How many when compared to Morris Minors?

Me? I love Alfasuds. They were no worse than anything else either. Honest. :lol: :lol: :lol: :lol: :lol: :lol: :lol: :lol: :lol: :lol: :lol:


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PostPosted: Fri Oct 27, 2017 11:16 pm 
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From Practical Classics, 1981..................


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PostPosted: Sat Oct 28, 2017 8:46 am 
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I have never personally owned an ADO16 but I did break up several VP & MG versions with my brothers in the 1970's to get the engines, etc for our Minis, and several other family members had 1100/1300's which looked good but suddenly terminally failed MOT's on hidden rust.

This post below on TMF (The Mini Forum) reminded me of a common problem often heard in the past with the heater/bulkhead, was this true and if so how do you prevent the problem happening back then or today?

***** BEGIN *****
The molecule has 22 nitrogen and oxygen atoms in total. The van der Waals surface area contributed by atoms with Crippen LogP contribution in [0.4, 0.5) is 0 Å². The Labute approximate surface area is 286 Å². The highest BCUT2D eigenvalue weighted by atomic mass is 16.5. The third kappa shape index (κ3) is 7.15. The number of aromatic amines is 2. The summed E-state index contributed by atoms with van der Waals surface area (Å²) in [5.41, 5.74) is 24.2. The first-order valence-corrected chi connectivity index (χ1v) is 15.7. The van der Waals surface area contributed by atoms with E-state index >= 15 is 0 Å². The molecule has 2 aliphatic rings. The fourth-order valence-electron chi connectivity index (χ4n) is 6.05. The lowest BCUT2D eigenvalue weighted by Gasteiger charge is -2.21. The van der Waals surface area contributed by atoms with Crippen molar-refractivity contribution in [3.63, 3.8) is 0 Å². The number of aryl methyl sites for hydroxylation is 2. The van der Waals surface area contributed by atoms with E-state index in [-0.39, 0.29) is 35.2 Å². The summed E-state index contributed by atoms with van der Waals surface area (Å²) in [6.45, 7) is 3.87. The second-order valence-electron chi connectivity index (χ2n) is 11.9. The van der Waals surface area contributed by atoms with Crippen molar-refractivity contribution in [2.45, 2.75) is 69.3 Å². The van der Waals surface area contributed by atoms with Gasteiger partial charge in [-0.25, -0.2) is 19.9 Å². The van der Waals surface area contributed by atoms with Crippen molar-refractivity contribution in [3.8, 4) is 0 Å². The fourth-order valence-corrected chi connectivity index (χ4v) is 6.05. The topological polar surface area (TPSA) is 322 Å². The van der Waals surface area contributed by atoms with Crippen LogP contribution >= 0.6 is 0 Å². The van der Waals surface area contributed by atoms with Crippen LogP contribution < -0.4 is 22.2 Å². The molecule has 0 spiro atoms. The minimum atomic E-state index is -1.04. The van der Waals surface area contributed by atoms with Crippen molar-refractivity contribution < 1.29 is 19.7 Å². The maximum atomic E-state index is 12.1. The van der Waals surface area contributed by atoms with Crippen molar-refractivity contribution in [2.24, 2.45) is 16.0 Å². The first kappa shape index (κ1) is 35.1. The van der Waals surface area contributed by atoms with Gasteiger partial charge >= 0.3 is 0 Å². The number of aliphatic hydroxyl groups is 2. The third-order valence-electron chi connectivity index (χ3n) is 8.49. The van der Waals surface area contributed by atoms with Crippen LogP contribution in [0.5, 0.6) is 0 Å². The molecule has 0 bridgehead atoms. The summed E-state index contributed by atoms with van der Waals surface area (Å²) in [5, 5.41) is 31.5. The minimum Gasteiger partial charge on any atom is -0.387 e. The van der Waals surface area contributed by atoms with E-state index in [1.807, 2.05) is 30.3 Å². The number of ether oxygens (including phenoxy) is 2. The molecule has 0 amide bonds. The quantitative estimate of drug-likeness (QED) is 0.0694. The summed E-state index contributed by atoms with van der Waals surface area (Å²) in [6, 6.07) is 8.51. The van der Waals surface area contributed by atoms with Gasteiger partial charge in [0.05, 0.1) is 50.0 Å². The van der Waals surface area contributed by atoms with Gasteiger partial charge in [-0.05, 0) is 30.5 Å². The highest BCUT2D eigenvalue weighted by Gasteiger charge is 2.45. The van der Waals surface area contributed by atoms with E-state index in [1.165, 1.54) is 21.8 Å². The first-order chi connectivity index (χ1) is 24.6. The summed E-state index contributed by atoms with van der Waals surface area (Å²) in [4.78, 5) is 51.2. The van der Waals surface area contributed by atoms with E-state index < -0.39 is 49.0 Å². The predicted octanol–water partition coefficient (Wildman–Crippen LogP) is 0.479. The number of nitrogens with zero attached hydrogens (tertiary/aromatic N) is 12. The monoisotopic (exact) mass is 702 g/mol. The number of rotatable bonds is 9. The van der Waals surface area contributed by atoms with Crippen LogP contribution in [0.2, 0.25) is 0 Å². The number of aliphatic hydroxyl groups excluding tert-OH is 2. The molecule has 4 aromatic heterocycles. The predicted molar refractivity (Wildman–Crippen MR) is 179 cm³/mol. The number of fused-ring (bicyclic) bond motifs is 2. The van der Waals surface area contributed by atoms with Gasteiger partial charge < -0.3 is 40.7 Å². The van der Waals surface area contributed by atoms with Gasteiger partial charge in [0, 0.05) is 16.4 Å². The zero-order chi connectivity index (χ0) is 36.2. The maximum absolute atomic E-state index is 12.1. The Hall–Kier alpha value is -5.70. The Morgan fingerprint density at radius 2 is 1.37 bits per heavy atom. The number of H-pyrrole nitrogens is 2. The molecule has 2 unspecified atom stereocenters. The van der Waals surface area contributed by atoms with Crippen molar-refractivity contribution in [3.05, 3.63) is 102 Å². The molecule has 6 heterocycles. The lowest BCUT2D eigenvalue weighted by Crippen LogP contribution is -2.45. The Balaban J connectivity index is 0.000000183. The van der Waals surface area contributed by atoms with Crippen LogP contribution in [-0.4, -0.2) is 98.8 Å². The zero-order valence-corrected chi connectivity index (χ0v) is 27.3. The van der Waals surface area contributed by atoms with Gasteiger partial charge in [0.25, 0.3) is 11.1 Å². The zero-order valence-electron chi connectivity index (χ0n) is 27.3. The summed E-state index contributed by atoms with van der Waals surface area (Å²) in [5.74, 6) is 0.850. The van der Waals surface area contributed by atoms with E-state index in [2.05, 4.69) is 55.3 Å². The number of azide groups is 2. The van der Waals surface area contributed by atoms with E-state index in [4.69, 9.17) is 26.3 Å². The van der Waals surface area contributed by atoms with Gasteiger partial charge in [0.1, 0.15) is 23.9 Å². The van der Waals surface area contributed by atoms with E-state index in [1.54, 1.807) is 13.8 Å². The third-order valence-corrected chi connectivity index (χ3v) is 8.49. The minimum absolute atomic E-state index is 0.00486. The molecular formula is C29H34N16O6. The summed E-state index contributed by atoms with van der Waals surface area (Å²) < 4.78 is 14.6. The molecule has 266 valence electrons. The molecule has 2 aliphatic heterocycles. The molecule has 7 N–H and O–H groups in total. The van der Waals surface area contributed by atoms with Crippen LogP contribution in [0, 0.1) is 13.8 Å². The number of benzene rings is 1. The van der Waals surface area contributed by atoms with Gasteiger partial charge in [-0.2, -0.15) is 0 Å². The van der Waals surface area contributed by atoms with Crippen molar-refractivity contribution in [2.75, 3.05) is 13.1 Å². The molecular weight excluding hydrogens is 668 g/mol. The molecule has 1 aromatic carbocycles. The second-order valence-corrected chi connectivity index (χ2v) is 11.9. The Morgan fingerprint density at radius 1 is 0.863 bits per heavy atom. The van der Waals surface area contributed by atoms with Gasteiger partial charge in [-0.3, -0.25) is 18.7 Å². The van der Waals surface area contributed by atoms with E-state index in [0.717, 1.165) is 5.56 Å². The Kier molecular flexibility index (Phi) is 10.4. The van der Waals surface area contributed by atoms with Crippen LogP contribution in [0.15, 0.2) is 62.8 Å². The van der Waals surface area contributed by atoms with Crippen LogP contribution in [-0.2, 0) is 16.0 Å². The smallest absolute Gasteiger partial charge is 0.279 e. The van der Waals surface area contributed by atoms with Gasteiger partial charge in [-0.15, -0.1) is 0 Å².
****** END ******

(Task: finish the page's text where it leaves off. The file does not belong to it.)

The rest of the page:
TMF quote on AD016.
"I had 3 of them in different forms Austin, Morris and a Vanden Plas.
Yes the trumpets were a pain to repair but it could get worse if the heater to fire wall seams rotted out.
Who else but BMC/BL drains all the water from the heater air intake through 2 channels either end of the scuttle down 2 small pressed channels sandwiched between 2 body panels that probably never saw paint of any kind in their life, that of course blocked with the first fall of autumn leaves and no way to clear them out. Great when raining and you had the fan on high speed it would blow rain up the inside of the windscreen!.